Award-winning food writer Diana Henry demonstrates how to smoke your own salmon at home

Hot oak-smoked salmon

You can cold-smoke or hot-smoke food. Hot-smoking is the easiest for the home-smoker to start with, and produces food that is fully cooked.

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Serves 4

About 50g (1 ¾ oz) fine sea salt

2 tbsp soft light brown sugar

4 salmon fillets of an even medium thickness (about 150g/5 ½ oz each)

1 tbsp oak sawdust or shavings

Preparation method

Mix the salt with the sugar and sprinkle it evenly on the fish fillets. Refrigerate for 10 minutes (thick steaks can take up to 30 minutes). Rinse the fish under running water, then pat dry and return to the refrigerator for three hours so the salt can permeate better.

Put the sawdust or shavings in the base of a stove-top smoker and insert the drip tray (the little tray underneath the rack that comes with the smoker). Line the drip dray with foil (it makes for easier cleaning, you can just throw the foil away). Put the wire rack on top, arrange the fish on the rack (leaving room around each fillet), then slide the lid on. (You can use a wok if you don’t have a stove-top smoker).

Set the smoker over a medium heat. As soon as wisps of smoke start to appear, or you can smell the smoke, reduce the heat to low and smoke the fillets for about 20 minutes.

Turn the heat off, and wait until you can’t see any more smoky wisps, then open the smoker and check that the fish is cooked through. It should be opaque and not at all glassy looking. If it isn’t quite cooked through, you can put the heat on again or you can finish the fish off by steaming. You can eat this straight away or wrap it in cling film and, once cool, refrigerate for up to 2 days. If you want to serve it later and have it hot you can reheat it, wrapped in foil, in a medium oven.

How to use

This can be served with roast beetroot, as they do in Scandinavia, drizzled with buttermilk and served with warm potatoes tossed with dill. It can also be cooked in a gratin with cream and spinach.

More about smoking food

You can cold-smoke or hot-smoke food. Cold-smoking produces food that can be eaten raw (such as smoked salmon), or needs to be cooked further (such as smoked haddock). It takes attention and experience to do it well, and more specialist equipment. The food is smoked for a longer period at a temperature no highter than 29 degrees Centigrade (85F).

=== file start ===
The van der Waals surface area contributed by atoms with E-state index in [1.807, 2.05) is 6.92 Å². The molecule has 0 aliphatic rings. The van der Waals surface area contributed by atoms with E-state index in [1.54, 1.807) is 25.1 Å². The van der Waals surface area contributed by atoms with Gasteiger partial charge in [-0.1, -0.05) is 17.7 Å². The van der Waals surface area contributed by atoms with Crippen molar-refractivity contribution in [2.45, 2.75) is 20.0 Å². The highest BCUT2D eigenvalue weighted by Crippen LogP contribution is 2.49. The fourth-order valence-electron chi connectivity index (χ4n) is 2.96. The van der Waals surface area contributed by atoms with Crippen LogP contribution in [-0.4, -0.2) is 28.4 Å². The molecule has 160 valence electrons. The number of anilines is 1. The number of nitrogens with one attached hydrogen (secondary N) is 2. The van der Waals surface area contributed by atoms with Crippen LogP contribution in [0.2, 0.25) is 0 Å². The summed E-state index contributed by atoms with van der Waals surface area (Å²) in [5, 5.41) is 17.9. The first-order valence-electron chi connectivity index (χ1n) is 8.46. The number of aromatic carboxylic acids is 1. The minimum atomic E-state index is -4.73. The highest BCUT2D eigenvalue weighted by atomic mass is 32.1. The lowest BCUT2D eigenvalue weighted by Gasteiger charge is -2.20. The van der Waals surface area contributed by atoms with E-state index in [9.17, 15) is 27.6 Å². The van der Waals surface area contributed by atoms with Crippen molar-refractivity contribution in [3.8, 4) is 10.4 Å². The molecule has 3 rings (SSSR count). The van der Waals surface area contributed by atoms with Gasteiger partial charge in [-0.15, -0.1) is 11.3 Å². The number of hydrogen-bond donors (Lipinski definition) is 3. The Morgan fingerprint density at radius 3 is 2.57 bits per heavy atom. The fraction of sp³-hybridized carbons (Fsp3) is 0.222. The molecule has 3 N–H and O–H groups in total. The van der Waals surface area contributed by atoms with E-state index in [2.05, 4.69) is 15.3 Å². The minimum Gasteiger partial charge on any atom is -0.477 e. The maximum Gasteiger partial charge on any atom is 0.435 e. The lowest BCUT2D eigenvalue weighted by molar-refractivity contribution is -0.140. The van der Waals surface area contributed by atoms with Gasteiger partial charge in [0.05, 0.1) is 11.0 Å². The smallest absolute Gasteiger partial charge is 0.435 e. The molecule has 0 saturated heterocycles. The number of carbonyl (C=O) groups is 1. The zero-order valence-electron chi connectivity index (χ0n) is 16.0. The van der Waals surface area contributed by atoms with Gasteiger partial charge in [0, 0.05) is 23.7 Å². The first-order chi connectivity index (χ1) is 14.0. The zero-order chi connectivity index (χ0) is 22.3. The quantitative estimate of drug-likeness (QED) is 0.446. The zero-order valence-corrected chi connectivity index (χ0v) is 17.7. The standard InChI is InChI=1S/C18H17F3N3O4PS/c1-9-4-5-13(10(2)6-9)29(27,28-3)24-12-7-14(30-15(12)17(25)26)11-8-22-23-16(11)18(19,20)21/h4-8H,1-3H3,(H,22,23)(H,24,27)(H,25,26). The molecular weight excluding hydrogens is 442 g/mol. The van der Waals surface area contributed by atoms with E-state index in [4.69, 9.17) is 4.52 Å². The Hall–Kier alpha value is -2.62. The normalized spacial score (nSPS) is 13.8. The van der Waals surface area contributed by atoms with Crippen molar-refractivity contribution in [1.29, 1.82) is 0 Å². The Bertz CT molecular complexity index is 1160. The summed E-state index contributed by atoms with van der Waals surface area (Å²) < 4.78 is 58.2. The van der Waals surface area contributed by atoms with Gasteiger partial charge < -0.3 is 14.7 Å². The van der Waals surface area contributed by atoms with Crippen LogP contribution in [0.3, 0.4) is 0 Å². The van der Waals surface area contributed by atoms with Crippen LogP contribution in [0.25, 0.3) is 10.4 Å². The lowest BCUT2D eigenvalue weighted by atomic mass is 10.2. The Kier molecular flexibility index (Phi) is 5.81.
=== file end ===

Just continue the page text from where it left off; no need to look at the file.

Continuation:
Hot-smoking - much more popular in Scandinavia than here - is an easier place for the home-smoker to start, and produces food that is fully cooked. The food is smoked between 82 and 93 degrees Centigrade (180 - 200F) for fish, and up to 115 degrees Centigrade (240F) for poultry and meat.

Serious smokers often cold-smoke meat and fish for a while before hot-smoking it, to impart a stronger smoky flavour. But it isn't essential. If you are hot-smoking, you can smoke the food for flavour, then finish it off in the oven or under a grill. That way you get both the taste of smoke and the pleasure of a golden, crispy skin.

If you are smoking in a wok, simply put 1tbsp of wood sawdust in the boottom. Line the wok with foil and put a metal rack inside. Put the food to be smoked on to the rack, leaving space in between if you are cooking several pieces so that the smoke can circulate. Cover tightly with a lid (if it doesn't sit tightly you may have to put a band of scrunched-up foil where the wok and lid meet), and put on your extractor fan. Set the wok over a medium heat. Within a couple of minutes you will smell the smoke and see the first wisps. When this happens, reduce the heat to low and leave the food to hot-smoke. Check after the allotted time and continue to smoke if the food isn't cooked through, or you can finish the cooking by roasting or frying.

Food is always smoked over a hardwood, the most commom examples being oak, hickory and maple. The wood shouldn't have been treated with chemicals, or in any other way. You can use sawdust or shavings.

It's very hard to be completely specific about smoking times and even about flavour, so this recipe is simply a guide. You can alter the amount of salt used, the smoking time, the thickness of fish - and you can add flavours such dill, soy or fennel. Once you have the basics, you can go on your own adventures.

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